The Gülenists, ultranationalists, and the attack on the referendumWhat role did the messages put out by Kahl and BILD play in all of this? Atatürk is a totemic figure in ultranationalist circles, and Gülenists, to whom they were appealing, are largely ultranationalist. They are, furthermore, deeply ensconced in Turkish coup history. Gülen backed the 1980 military coup by General Kenan Evren, and became a purveyor of Ataturkism at a time when the west was panicking about Khomeini’s 1979 Islamic Revolution in Iran. Much later Gülen would back yet another military coup, this time in 1997 against his supposedly close friend and ally, Islamic politician Necmettin Erbakan.
With this background in coup-culture, Gülen joined Erdoğan in the AKP project in 2001, until they fell out when Erdoğan launched the “Kurdish Opening” in 2009, which sought to make inroads into Turkey’s Kurdish problem by legalising the use of the Kurdish language, launching Kurdish studies in schools and universities and allowing Kurdish media. The Kurdish Opening involved a reconciliation process with the Kurds which, as an ultranationalist, Gülen couldn’t stomach.
It involved trying to defuse the situation with the militant Kurdistan Worker’s Party (PKK). Gülen’s followers in the police wiretapped Hakkan Fidan, Erdogan’s MİT chief, while he met with PKK representatives in an Oslo hotel on five occasions between December 2009 and January 2010. They released the tapes to the press on the basis that the government was negotiating with a proscribed terrorist organisation, causing a furore in nationalist circles. Gülen later tried to have Fidan arrested on that charge while Erdoğan lay in hospital. Ever since, he and Erdoğan have been enemies, while Gülen’s followers in the police and judiciary are accused of laying ambush after ambush for the Turkish leader.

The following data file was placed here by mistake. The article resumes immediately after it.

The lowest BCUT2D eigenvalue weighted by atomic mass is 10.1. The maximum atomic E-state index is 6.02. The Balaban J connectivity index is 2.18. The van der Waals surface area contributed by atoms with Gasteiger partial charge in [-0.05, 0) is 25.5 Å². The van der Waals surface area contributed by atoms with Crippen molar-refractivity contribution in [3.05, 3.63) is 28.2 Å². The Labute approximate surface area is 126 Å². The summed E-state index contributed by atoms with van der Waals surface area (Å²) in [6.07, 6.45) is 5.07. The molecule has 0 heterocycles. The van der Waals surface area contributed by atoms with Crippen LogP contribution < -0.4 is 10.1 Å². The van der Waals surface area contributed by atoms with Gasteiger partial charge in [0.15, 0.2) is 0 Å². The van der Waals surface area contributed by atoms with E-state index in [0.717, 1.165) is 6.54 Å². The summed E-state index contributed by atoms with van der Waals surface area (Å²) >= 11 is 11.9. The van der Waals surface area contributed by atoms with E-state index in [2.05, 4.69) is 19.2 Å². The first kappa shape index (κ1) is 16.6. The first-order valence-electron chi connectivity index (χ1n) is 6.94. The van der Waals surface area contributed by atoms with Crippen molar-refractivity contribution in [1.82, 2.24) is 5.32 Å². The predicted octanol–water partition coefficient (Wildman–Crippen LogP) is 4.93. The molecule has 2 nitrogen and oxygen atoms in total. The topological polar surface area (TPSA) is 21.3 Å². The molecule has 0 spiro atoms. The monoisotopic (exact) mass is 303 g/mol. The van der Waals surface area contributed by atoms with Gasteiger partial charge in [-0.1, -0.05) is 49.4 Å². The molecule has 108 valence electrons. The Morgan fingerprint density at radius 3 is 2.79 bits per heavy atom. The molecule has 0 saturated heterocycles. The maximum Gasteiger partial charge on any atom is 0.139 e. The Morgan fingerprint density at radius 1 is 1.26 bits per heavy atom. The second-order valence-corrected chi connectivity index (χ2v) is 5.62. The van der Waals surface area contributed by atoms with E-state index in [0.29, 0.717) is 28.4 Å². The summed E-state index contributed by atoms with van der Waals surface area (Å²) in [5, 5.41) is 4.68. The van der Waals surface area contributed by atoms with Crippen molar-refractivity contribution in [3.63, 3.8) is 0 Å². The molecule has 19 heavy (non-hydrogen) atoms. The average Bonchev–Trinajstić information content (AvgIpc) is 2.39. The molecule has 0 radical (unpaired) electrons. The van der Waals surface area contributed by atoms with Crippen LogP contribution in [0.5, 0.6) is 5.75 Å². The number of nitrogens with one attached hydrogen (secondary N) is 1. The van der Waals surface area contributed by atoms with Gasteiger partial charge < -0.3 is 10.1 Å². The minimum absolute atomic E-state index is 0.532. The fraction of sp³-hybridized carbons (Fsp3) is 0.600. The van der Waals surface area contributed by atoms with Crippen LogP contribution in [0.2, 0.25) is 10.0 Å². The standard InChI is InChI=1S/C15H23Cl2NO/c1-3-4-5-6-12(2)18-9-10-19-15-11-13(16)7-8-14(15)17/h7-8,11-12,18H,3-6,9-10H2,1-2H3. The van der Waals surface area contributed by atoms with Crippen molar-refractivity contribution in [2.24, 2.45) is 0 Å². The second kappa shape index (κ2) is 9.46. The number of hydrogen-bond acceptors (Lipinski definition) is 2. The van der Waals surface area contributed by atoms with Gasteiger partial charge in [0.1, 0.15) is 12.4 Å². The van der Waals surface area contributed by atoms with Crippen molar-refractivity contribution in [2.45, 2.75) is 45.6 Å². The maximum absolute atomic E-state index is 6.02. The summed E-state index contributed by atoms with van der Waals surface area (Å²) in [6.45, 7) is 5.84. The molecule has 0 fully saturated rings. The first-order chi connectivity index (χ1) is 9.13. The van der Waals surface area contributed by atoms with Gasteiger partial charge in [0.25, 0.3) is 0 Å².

The Kurdish issue has always been at the centre of Turkish politics, exploited by factions in and out of country for different political ends. The April referendum was no different.
In order to pass the legislation for the referendum campaign in parliament the AKP had no choice but to partner the Nationalist Party (MHP) with Devlet Bahçeli at its head, given the refusal by Kılıçdaroğlu and the CHP, and by the HDP, to countenance such a move. However, while Bahçeli delivered the necessary votes in parliament to pass the referendum law, his grassroots deserted him.
In fact, the NO campaign was more energised by a dissenting group of MHP members of parliament than a lacklustre CHP. Meral Akşener, Koray Aydın, Ümit Özdağ, Sinan Oğan and Yusuf Halaçoğlu had earlier tried to remove Bahçeli as leader but failed. Erdoğan is used to securing the Anatolian vote in its entirety, but Ankara went against him by 51.15%. Those bureaucratic heartlands, with their concentrations of MHP voters, were won over to the NO campaign partly by these dissident ultranationalists.
What saved the day for Erdoğan was the Kurdish vote. Out of 19 Kurdish-majority provinces 10 voted YES (Adiyaman, Bingöl, Bitlis, Elazig, Erzincan, Erzurum, Kars, Malatya, Muş, and Sanliurfa). Out of 5.5m people in those areas, 3m voted (54.5%) YES; the crucial development being, however, of a shift in votes which occurred in NO-voting areas like Hakkari, Şırnak, and eastern Ağrı (as well as YES areas like Muş) compared with the November 2015 AKP results. This handed over nearly 1m votes to bail out the YES camp. Within hours of the failure of the insurrection the dissident MHP MPs were appealing to Bahçeli to keep them on.
Judging the Venice Commission’s findingsThe constitutional amendments passed on April 16 will come into effect in March 2019, when new presidential and parliamentary elections will be held, if and only if a whole raft of new supporting laws can be passed in the meantime. Erdoğan’s ability to effect legislative and constitutional change has been based on an unshakeable core support of about 32% of the Turkish population. The “black Turk” meme used in his speeches exploits the divisions in Turkish society left over from the Atatürk legacy. But if he didn’t ally himself with other sections of what is a “multi-polar” society by using the “big tent” approach for which he is renowned, he could never have achieved the majorities which have propelled him forward so far. It is the perception that PKK violence and Gülenist subversion is supported by foreign powers that gives Erdoğan not only his majority, but the backing of a post-Ataturkist (Kemalist) establishment.